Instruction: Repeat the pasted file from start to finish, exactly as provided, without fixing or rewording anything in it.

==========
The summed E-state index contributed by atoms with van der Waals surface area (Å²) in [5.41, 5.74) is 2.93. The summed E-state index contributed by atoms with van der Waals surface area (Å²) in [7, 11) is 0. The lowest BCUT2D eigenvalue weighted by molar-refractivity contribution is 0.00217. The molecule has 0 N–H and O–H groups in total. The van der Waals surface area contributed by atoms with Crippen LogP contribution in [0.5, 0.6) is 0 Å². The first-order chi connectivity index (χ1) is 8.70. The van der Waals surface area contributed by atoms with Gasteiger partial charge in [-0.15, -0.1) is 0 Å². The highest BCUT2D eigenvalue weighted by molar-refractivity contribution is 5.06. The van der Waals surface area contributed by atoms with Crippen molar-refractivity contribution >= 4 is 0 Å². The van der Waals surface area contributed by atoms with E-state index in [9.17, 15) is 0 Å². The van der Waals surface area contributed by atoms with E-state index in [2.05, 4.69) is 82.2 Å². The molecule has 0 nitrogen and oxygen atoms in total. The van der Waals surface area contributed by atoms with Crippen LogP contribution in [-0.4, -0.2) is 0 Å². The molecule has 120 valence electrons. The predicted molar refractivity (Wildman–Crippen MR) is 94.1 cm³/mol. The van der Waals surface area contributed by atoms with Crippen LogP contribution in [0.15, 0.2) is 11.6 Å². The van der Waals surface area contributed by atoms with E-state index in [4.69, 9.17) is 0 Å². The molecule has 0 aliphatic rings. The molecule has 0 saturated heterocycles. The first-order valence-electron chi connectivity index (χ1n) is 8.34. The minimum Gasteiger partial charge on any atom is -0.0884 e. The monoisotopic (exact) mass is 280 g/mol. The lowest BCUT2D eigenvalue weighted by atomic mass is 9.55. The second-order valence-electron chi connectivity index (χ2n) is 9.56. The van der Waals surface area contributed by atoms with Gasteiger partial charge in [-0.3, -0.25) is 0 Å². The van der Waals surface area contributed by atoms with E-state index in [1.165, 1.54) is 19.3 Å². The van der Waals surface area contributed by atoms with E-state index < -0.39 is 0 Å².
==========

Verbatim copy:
The summed E-state index contributed by atoms with van der Waals surface area (Å²) in [5.41, 5.74) is 2.93. The summed E-state index contributed by atoms with van der Waals surface area (Å²) in [7, 11) is 0. The lowest BCUT2D eigenvalue weighted by molar-refractivity contribution is 0.00217. The molecule has 0 N–H and O–H groups in total. The van der Waals surface area contributed by atoms with Crippen LogP contribution in [0.5, 0.6) is 0 Å². The first-order chi connectivity index (χ1) is 8.70. The van der Waals surface area contributed by atoms with Gasteiger partial charge in [-0.15, -0.1) is 0 Å². The highest BCUT2D eigenvalue weighted by molar-refractivity contribution is 5.06. The van der Waals surface area contributed by atoms with Crippen molar-refractivity contribution >= 4 is 0 Å². The van der Waals surface area contributed by atoms with E-state index in [9.17, 15) is 0 Å². The van der Waals surface area contributed by atoms with E-state index in [2.05, 4.69) is 82.2 Å². The molecule has 0 nitrogen and oxygen atoms in total. The van der Waals surface area contributed by atoms with Crippen LogP contribution in [-0.4, -0.2) is 0 Å². The molecule has 120 valence electrons. The predicted molar refractivity (Wildman–Crippen MR) is 94.1 cm³/mol. The van der Waals surface area contributed by atoms with Crippen LogP contribution in [0.15, 0.2) is 11.6 Å². The van der Waals surface area contributed by atoms with E-state index in [4.69, 9.17) is 0 Å². The molecule has 0 aliphatic rings. The molecule has 0 saturated heterocycles. The first-order valence-electron chi connectivity index (χ1n) is 8.34. The minimum Gasteiger partial charge on any atom is -0.0884 e. The monoisotopic (exact) mass is 280 g/mol. The lowest BCUT2D eigenvalue weighted by atomic mass is 9.55. The second-order valence-electron chi connectivity index (χ2n) is 9.56. The van der Waals surface area contributed by atoms with Gasteiger partial charge in [-0.3, -0.25) is 0 Å². The van der Waals surface area contributed by atoms with E-state index in [1.165, 1.54) is 19.3 Å². The van der Waals surface area contributed by atoms with E-state index < -0.39 is 0 Å².